2020 Pinnacle Awards: Erica Grancagnolo

Assistant Director, Santa Rosa Economic Development
Photography Alex Workman

Erica Grancagnolo left Hawaii with some reluctance to move with her husband Jason to Santa Rosa County. But she was confident that she was moving to a good place, given its low crime rate, highly rated schools and outstanding reputation among active and retired military personnel.

That is, there was plenty of data available to make her feel OK about leaving “rainbows and waterfalls” behind. But the data doesn’t fully reveal the reason why she made the move. There are other places with little crime, good schools and a military community.

She moved to Santa Rosa County because it is an outstanding place for her to raise her boys Nicco and Dario. And she loves her job as the associate director at Santa Rosa Economic Development because it gives her the opportunity to make her chosen home even better.

Asked about keys to success, she mentions confidence and the importance of being passionate about what you do and she cites Simon Sinek’s 2009 bestseller, Start with Why.

In that book, Sinek writes that “if you ask most businesses why their customers are their customers, most will tell you it’s because of superior quality, features, price or service. In other words, most companies have no clue why their customers are their customers.”

Grancagnolo understands that Santa Rosa Economic Development successfully recruits employers not just on the basis of fact sheets. Her boss, Shannon Ogletree, has impressed upon her that commitments come about as the product of carefully nurtured relationships that generate trust.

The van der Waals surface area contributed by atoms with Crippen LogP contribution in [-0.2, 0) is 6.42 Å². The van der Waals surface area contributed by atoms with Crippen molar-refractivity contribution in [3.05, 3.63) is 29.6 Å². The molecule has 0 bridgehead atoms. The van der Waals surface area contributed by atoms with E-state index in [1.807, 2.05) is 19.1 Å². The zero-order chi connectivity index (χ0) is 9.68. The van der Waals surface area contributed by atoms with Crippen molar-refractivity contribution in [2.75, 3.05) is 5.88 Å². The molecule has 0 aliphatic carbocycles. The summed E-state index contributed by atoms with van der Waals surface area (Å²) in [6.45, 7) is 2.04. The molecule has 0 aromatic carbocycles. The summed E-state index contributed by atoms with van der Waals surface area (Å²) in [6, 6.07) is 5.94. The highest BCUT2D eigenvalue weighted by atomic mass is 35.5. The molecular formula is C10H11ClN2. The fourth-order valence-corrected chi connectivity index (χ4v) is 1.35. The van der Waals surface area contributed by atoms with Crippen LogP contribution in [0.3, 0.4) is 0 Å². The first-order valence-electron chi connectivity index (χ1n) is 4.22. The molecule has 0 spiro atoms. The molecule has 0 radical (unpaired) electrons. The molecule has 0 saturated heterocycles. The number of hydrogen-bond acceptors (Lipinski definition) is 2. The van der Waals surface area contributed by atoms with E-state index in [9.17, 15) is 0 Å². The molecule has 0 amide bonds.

She, like Ogletree, is a relationship builder.

Grancagnolo earned a master’s degree in public administration from Texas A&M University-Corpus Christi after earning a B.A. in political science and government from the University of Arizona. She is a native of Phoenix. She started her career working for the City of Austin, Texas, in the planning and zoning department, later working for local government in Honolulu.

Grancagnolo has been a Santa Rosa County employee for five years. In her current role at the economic development office, her responsibilities include management of the $ı0 million Whiting Aviation Park infrastructure project, which has been funded by Triumph Gulf Coast, Inc.

Leonardo helicopters, headquartered in the United States in Philadelphia, is set to become the park’s first tenant, a significant triumph for Santa Rosa Economic Development. Grancagnolo is in a position to closely observe the interplay between private contractors and the Navy at Whiting Field where Jason, a reservist, trains helicopter pilots.

She is an admirer of Santa Rosa County Commissioner Don Salter, given his skill as a collaborator and his doggedness. For two decades, he worked to bring about Whiting Aviation Park, which in an odd twist was finally made possible by a catastrophic oil spill and the resulting reparations paid by BP.

Grancagnolo views Becca Hardin, the president of the Bay County Economic Development Alliance, as worthy of emulation, and she has been impressed by the poise and public speaking abilities of Gulf Power’s Sandy Sims and Marlene Santos, as demonstrated at the utility’s economic symposia.

“I appreciate the fact that my job is to help others understand how great Santa Rosa County is and to help make sure we stay a great place, to make sure that we have quality jobs and that we are growing in a responsible way,” Grancagnolo said.

In so doing, she finds personal, face-to-face interaction to be highly valuable. While anticipating that virtual site tours will become more prevalent, she looks forward to the resumption of business travel.

Grancagnolo admits that she has developed a powerful dependency.

“I’m addicted to economic development,” she said. “The highs, the lows, the competition. I love selling the community.”

Santa Rosa County can hope that she doesn’t take the cure soon.

Categories: Pinnacle Awards